Either way, the newly identified biomarkers will provide another tool for studying mitochondrial damage that contributes to aging and cancer, and for screening compounds that prevent or reverse the process, Sligh said.

Alex Eshaghian, an MSTP student, and former VU medical student Ruth Ann Vleugels, M.D., are the lead authors of the Journal of Investigative Dermatology paper. Other contributors include Jeffrey Canter, M.D., Michel McDonald, M.D., and Thomas Stasko, M.D. The research was supported by the VA Medical Research Service, Vanderbilt Skin Diseases Research Center, Ellison Medical Foundation and American Cancer Society.


Story Source:

The above story is based on materials provided by Vanderbilt University Medical Center. Note: Materials may be edited for content and length.


Cite This Page:

Vanderbilt University Medical Center. "Biomarkers May Hone Anti-aging Therapies." ScienceDaily. ScienceDaily, 2 March 2006. <www.sciencedaily.com/releases/2006/03/060302092333.htm>.
Vanderbilt University Medical Center. (2006, March 2). Biomarkers May Hone Anti-aging Therapies. ScienceDaily. Retrieved August 1, 2014 from www.sciencedaily.com/releases/2006/03/060302092333.htm
Vanderbilt University Medical Center. "Biomarkers May Hone Anti-aging Therapies." ScienceDaily. www.sciencedaily.com/releases/2006/03/060302092333.htm (accessed August 1, 2014).

Share This




More Health & Medicine News

Friday, August 1, 2014

Featured Research

from universities, journals, and other organizations


Featured Videos

from AP, Reuters, AFP, and other news services

Ebola Vaccine Might Be Coming, But Where's It Been?

Ebola Vaccine Might Be Coming, But Where's It Been?

Newsy (Aug. 1, 2014) Health officials are working to fast-track a vaccine — the West-African Ebola outbreak has killed more than 700. But why didn't we already have one? Video provided by Newsy
Powered by NewsLook.com
Study Links Certain Birth Control Pills To Breast Cancer

Study Links Certain Birth Control Pills To Breast Cancer

Newsy (Aug. 1, 2014) Previous studies have made the link between birth control and breast cancer, but the latest makes the link to high-estrogen oral contraceptives. Video provided by Newsy
Powered by NewsLook.com
House Republicans Vote to Sue Obama Over Healthcare Law

House Republicans Vote to Sue Obama Over Healthcare Law

Reuters - US Online Video (July 31, 2014) The Republican-led House of Representatives votes to sue President Obama, accusing him of overstepping his executive authority in making changes to the Affordable Care Act. Mana Rabiee reports. Video provided by Reuters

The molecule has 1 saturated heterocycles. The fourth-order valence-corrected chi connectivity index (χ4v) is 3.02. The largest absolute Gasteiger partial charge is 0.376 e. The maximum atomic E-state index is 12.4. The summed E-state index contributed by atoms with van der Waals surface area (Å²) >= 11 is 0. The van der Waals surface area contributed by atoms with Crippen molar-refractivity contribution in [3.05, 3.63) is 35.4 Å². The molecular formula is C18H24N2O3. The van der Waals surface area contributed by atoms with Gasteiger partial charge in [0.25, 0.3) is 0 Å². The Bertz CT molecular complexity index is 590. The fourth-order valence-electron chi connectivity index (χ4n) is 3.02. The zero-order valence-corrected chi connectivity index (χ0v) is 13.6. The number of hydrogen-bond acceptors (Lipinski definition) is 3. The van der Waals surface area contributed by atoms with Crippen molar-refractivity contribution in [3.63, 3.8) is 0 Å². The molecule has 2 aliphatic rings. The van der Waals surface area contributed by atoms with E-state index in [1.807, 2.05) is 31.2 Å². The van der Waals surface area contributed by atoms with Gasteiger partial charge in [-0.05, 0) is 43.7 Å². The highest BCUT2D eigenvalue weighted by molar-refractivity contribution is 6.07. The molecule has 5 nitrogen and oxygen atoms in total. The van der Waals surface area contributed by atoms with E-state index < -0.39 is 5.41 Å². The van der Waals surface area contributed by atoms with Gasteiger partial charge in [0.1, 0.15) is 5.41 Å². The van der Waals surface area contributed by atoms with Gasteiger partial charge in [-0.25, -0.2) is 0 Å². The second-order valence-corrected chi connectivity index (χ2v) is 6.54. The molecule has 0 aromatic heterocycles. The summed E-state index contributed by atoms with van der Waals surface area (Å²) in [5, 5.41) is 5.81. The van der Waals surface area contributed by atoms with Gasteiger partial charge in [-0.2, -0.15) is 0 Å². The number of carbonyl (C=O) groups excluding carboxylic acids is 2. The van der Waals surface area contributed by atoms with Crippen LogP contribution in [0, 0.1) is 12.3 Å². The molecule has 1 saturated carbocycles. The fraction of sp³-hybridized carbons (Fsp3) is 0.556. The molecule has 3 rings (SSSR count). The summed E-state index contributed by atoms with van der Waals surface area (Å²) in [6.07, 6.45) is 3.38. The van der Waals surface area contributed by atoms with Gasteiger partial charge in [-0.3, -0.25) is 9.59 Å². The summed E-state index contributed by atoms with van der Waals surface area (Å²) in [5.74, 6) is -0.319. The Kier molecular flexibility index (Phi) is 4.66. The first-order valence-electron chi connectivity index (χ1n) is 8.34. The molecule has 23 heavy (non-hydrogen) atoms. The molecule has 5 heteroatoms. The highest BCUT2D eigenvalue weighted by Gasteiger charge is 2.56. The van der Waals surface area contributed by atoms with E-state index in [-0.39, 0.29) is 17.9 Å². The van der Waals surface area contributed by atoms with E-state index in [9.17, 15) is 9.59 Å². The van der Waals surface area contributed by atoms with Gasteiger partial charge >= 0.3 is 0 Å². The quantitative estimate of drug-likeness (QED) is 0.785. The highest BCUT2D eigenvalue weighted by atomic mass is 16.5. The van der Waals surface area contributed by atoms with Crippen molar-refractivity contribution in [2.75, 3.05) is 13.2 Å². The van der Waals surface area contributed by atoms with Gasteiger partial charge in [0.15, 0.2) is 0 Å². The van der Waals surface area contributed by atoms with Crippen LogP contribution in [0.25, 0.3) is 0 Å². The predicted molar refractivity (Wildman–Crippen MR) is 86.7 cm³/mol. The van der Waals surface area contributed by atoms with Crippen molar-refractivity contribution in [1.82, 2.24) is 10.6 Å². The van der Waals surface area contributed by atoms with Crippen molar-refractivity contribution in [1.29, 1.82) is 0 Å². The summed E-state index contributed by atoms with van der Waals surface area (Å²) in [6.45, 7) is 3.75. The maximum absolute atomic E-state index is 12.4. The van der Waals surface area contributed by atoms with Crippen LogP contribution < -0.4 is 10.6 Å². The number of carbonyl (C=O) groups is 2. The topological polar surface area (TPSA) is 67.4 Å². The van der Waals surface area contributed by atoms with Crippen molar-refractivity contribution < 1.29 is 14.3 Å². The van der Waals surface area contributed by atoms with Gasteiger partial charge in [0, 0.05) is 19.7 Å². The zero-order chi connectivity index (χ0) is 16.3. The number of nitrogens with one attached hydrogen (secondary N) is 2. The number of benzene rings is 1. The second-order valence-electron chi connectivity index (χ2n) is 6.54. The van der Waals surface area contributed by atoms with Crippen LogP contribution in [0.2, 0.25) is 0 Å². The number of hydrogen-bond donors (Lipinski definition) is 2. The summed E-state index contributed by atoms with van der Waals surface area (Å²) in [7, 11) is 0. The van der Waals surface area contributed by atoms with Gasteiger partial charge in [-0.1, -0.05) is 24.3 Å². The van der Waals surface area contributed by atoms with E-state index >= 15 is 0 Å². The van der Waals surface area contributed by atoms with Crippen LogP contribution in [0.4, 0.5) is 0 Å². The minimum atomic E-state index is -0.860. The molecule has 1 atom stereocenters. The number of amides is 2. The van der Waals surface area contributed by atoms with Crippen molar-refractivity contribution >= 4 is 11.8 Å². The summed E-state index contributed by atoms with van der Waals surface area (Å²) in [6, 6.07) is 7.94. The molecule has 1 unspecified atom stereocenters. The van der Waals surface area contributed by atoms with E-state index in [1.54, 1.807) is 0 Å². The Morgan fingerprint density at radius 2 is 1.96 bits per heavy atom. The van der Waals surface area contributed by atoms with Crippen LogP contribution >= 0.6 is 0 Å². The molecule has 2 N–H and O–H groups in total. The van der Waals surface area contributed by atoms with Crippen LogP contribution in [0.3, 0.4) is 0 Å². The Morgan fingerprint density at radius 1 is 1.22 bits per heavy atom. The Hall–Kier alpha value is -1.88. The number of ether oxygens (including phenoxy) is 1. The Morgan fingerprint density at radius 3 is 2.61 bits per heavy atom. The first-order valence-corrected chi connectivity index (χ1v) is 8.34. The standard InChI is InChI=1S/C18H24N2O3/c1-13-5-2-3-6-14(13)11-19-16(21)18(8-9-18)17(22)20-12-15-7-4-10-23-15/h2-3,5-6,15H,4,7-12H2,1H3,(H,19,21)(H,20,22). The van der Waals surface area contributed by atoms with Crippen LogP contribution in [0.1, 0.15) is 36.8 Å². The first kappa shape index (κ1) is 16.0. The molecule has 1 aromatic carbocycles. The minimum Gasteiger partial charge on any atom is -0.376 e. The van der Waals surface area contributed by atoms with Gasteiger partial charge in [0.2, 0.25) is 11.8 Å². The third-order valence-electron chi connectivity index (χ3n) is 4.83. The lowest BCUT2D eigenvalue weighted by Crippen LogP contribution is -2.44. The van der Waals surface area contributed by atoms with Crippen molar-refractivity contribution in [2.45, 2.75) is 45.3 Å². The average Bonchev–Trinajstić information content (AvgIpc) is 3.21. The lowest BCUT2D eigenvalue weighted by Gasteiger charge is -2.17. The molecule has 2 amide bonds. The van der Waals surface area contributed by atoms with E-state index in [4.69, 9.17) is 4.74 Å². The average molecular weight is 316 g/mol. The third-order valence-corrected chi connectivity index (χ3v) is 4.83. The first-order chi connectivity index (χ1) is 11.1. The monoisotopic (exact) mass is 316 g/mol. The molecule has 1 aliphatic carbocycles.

Powered by NewsLook.com
Uganda on Alert for Ebola but No Confirmed Cases

Uganda on Alert for Ebola but No Confirmed Cases

AFP (July 31, 2014) Uganda's health minister said on Thursday that there are no confirmed cases of Ebola in the country, but that it remained on alert for cases of the deadly virus. Uganda has suffered Ebola outbreaks in the past, most recently in 2012. Duration: 00:59 Video provided by AFP
Powered by NewsLook.com

Search ScienceDaily

Number of stories in archives: 140,361

Find with keyword(s):
Enter a keyword or phrase to search ScienceDaily for related topics and research stories.

Save/Print:
Share:

Breaking News:
from the past week

In Other News

... from NewsDaily.com

Science News

Health News

Environment News

Technology News



Save/Print:
Share:

Free Subscriptions


Get the latest science news with ScienceDaily's free email newsletters, updated daily and weekly. Or view hourly updated newsfeeds in your RSS reader:

Get Social & Mobile


Keep up to date with the latest news from ScienceDaily via social networks and mobile apps:

Have Feedback?


Tell us what you think of ScienceDaily -- we welcome both positive and negative comments. Have any problems using the site? Questions?
Mobile: iPhone Android Web
Follow: Facebook Twitter Google+
Subscribe: RSS Feeds Email Newsletters
Latest Headlines Health & Medicine Mind & Brain Space & Time Matter & Energy Computers & Math Plants & Animals Earth & Climate Fossils & Ruins